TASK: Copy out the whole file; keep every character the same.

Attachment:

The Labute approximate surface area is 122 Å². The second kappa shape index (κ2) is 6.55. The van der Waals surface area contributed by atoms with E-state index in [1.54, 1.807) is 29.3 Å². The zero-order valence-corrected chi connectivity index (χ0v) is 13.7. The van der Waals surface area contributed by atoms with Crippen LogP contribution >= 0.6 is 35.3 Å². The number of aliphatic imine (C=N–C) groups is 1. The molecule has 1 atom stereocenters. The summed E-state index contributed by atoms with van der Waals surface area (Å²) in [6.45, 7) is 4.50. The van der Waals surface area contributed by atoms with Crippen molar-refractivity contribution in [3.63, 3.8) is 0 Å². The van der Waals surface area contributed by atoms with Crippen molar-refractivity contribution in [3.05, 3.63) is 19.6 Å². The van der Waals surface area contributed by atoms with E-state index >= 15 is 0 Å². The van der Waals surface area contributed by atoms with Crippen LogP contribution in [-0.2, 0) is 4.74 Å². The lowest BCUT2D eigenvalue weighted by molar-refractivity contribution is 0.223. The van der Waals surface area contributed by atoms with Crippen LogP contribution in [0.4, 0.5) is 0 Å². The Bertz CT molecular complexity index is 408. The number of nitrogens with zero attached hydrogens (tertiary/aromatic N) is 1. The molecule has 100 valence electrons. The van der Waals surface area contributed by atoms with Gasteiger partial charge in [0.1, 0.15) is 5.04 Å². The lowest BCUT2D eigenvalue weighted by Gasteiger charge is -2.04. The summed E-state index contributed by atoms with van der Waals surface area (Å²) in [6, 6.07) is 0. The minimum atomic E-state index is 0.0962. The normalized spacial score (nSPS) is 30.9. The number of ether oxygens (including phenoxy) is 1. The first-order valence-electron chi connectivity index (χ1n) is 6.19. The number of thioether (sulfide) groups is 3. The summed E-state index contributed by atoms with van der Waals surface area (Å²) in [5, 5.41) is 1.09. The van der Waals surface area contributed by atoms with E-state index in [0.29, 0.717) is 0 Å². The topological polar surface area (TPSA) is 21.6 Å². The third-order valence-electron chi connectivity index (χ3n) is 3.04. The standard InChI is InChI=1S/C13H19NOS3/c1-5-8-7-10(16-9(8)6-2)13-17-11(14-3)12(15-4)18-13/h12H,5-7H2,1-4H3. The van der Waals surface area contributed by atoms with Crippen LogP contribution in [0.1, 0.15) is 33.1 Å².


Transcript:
The Labute approximate surface area is 122 Å². The second kappa shape index (κ2) is 6.55. The van der Waals surface area contributed by atoms with E-state index in [1.54, 1.807) is 29.3 Å². The zero-order valence-corrected chi connectivity index (χ0v) is 13.7. The van der Waals surface area contributed by atoms with Crippen LogP contribution >= 0.6 is 35.3 Å². The number of aliphatic imine (C=N–C) groups is 1. The molecule has 1 atom stereocenters. The summed E-state index contributed by atoms with van der Waals surface area (Å²) in [6.45, 7) is 4.50. The van der Waals surface area contributed by atoms with Crippen molar-refractivity contribution in [3.63, 3.8) is 0 Å². The van der Waals surface area contributed by atoms with Crippen molar-refractivity contribution in [3.05, 3.63) is 19.6 Å². The van der Waals surface area contributed by atoms with E-state index >= 15 is 0 Å². The van der Waals surface area contributed by atoms with Crippen LogP contribution in [-0.2, 0) is 4.74 Å². The lowest BCUT2D eigenvalue weighted by molar-refractivity contribution is 0.223. The van der Waals surface area contributed by atoms with Crippen LogP contribution in [0.4, 0.5) is 0 Å². The Bertz CT molecular complexity index is 408. The number of nitrogens with zero attached hydrogens (tertiary/aromatic N) is 1. The molecule has 100 valence electrons. The van der Waals surface area contributed by atoms with Gasteiger partial charge in [0.1, 0.15) is 5.04 Å². The lowest BCUT2D eigenvalue weighted by Gasteiger charge is -2.04. The summed E-state index contributed by atoms with van der Waals surface area (Å²) in [6, 6.07) is 0. The minimum atomic E-state index is 0.0962. The normalized spacial score (nSPS) is 30.9. The number of ether oxygens (including phenoxy) is 1. The first-order valence-electron chi connectivity index (χ1n) is 6.19. The number of thioether (sulfide) groups is 3. The summed E-state index contributed by atoms with van der Waals surface area (Å²) in [5, 5.41) is 1.09. The van der Waals surface area contributed by atoms with E-state index in [0.29, 0.717) is 0 Å². The topological polar surface area (TPSA) is 21.6 Å². The third-order valence-electron chi connectivity index (χ3n) is 3.04. The standard InChI is InChI=1S/C13H19NOS3/c1-5-8-7-10(16-9(8)6-2)13-17-11(14-3)12(15-4)18-13/h12H,5-7H2,1-4H3. The van der Waals surface area contributed by atoms with Crippen LogP contribution in [0.1, 0.15) is 33.1 Å².